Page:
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News

St Jude shows how cancer cells survive using a cellular defence process

St. Jude Childrens Research Hospital : 20 December, 2007  (Company News)
Researchers from St Jude Children's Research Hospital have discovered that immune system cells that engulf and destroy germs in the body enlist help for this activity from a common housekeeping mechanism that most cells use to keep their interiors healthy.
The finding will help the understanding of how the body defends itself against infections and how cancer cells can resist chemotherapy drugs before they have a chance to work.

The discovery of this link between the two mechanisms - phagocytosis (engulfing germs) and autophagy (housekeeping) - suggests that a common mechanism that triggers both processes individually also links them together using a common set of signals. The processes of phagocytosis and autophagy enclose various cellular structures or germs within a sac that fuses with a bag of digestive enzymes called the lysosome. The lysosome then releases the digestive enzymes into the sac and the enzymes degrade its contents. A report on the discovery appears in the December 20, 2007 issue of the journal Nature.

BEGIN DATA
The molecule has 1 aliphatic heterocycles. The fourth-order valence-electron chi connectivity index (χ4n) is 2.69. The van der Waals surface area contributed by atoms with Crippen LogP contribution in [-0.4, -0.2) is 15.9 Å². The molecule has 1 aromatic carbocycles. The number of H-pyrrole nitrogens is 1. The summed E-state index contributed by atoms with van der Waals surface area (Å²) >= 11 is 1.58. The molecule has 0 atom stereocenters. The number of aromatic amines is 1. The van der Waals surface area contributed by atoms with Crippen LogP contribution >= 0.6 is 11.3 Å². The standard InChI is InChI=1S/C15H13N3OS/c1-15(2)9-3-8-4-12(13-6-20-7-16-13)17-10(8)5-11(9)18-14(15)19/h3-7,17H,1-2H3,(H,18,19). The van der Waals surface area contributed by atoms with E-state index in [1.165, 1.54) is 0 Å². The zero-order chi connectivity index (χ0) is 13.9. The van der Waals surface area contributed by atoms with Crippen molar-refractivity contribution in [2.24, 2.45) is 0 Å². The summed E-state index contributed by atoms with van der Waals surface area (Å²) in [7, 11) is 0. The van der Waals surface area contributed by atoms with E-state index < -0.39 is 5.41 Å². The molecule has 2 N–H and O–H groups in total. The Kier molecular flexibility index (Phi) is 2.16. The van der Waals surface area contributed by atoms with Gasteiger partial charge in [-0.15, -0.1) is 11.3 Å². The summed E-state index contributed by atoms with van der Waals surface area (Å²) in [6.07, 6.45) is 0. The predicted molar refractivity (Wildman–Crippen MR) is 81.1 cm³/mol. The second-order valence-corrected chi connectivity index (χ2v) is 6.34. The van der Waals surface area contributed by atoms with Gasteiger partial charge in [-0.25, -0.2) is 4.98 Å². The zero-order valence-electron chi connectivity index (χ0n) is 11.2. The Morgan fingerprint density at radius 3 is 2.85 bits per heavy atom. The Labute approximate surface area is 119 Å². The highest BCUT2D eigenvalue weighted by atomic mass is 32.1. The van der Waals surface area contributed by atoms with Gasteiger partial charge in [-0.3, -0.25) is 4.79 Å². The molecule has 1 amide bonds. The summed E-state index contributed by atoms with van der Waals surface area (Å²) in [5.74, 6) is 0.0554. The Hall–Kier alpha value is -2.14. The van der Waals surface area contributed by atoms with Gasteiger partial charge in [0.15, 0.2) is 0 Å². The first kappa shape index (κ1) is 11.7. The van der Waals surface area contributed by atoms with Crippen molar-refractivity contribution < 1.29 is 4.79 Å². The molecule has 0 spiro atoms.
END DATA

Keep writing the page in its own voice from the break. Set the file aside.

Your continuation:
The St Jude team discovered that TLR, a protein on the surface of cells that phagocytize germs, is the link between this 'outside job' of germ engulfment and the housekeeping ‘inside jobs’ done by autophagy, such as destroying germs that have forced their way into the cell and breaking down defective molecules to obtain nutrients during times of stress. Specifically, TLR recruits special proteins that orchestrate autophagy and uses them to supervise phagocytosis and the formation of the digestive sac called the phagosome.

'Our findings strongly suggest that TLR recruits parts of the autophagy machinery to enable the phagosome to fully develop and fuse with the lysosome even if autophagy itself doesn't occur simultaneously,' said Douglas Green, PhD, chair of the St Jude Department of Immunology and senior author of the report.

'Now that we discovered that phagocytosis uses some of the same biochemical signals as autophagy does, we can use that information to solve the mystery of how autophagy works,' said Miguel Sanjuan, PhD, a staff scientist in Green's laboratory and first author of the report.

Other authors of this paper include Christopher P Dillon, Stephen W G Tait, Simon Moshiach, Samuel Connell and Sebo Withoff (St Jude); Masaaki Komatsu and Keiji Tanaka (Tokyo Metropolitan Institute of Medical Science, Japan); Frank Dorsey and John L Cleveland (The Scripps Research Institute, Jupiter, Florida).

This work was supported by the National Institutes of Health and ALSAC.
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